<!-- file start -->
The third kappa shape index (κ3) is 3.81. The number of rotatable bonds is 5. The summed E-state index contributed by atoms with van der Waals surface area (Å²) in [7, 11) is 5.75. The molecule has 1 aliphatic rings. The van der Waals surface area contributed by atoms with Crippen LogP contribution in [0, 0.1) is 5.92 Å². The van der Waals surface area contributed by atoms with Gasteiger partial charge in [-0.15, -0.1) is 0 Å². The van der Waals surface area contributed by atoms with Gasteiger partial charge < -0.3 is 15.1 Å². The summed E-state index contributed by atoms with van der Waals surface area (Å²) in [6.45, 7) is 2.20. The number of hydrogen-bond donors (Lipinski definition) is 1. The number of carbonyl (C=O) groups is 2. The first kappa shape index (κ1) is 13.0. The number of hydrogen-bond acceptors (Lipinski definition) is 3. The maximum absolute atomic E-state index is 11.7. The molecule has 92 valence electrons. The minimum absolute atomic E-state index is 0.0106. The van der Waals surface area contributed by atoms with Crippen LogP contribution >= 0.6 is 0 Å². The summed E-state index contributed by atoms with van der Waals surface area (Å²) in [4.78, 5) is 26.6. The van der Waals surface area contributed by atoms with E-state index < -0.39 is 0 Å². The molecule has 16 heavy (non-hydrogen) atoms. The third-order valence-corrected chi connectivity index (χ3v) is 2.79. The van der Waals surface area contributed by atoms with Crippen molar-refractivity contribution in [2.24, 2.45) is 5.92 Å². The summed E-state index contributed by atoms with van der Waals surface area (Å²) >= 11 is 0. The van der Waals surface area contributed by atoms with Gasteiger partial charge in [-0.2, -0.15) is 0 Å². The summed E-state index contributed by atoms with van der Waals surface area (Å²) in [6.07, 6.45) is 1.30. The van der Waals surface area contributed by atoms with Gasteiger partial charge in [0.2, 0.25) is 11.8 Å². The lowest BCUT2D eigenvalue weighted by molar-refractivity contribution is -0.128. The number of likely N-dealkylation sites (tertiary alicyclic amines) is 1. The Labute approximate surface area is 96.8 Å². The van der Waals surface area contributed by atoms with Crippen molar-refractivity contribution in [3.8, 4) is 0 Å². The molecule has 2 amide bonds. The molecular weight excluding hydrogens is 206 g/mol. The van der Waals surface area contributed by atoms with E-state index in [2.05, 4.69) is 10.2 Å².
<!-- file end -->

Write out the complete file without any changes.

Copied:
The third kappa shape index (κ3) is 3.81. The number of rotatable bonds is 5. The summed E-state index contributed by atoms with van der Waals surface area (Å²) in [7, 11) is 5.75. The molecule has 1 aliphatic rings. The van der Waals surface area contributed by atoms with Crippen LogP contribution in [0, 0.1) is 5.92 Å². The van der Waals surface area contributed by atoms with Gasteiger partial charge in [-0.15, -0.1) is 0 Å². The van der Waals surface area contributed by atoms with Gasteiger partial charge < -0.3 is 15.1 Å². The summed E-state index contributed by atoms with van der Waals surface area (Å²) in [6.45, 7) is 2.20. The number of hydrogen-bond donors (Lipinski definition) is 1. The number of carbonyl (C=O) groups is 2. The first kappa shape index (κ1) is 13.0. The number of hydrogen-bond acceptors (Lipinski definition) is 3. The maximum absolute atomic E-state index is 11.7. The molecule has 92 valence electrons. The minimum absolute atomic E-state index is 0.0106. The van der Waals surface area contributed by atoms with Crippen LogP contribution >= 0.6 is 0 Å². The summed E-state index contributed by atoms with van der Waals surface area (Å²) in [4.78, 5) is 26.6. The van der Waals surface area contributed by atoms with E-state index < -0.39 is 0 Å². The molecule has 16 heavy (non-hydrogen) atoms. The third-order valence-corrected chi connectivity index (χ3v) is 2.79. The van der Waals surface area contributed by atoms with Crippen molar-refractivity contribution in [2.24, 2.45) is 5.92 Å². The summed E-state index contributed by atoms with van der Waals surface area (Å²) >= 11 is 0. The van der Waals surface area contributed by atoms with Gasteiger partial charge in [-0.2, -0.15) is 0 Å². The summed E-state index contributed by atoms with van der Waals surface area (Å²) in [6.07, 6.45) is 1.30. The van der Waals surface area contributed by atoms with Gasteiger partial charge in [0.2, 0.25) is 11.8 Å². The lowest BCUT2D eigenvalue weighted by molar-refractivity contribution is -0.128. The number of likely N-dealkylation sites (tertiary alicyclic amines) is 1. The Labute approximate surface area is 96.8 Å². The van der Waals surface area contributed by atoms with Crippen molar-refractivity contribution in [3.8, 4) is 0 Å². The molecule has 2 amide bonds. The molecular weight excluding hydrogens is 206 g/mol. The van der Waals surface area contributed by atoms with E-state index in [2.05, 4.69) is 10.2 Å².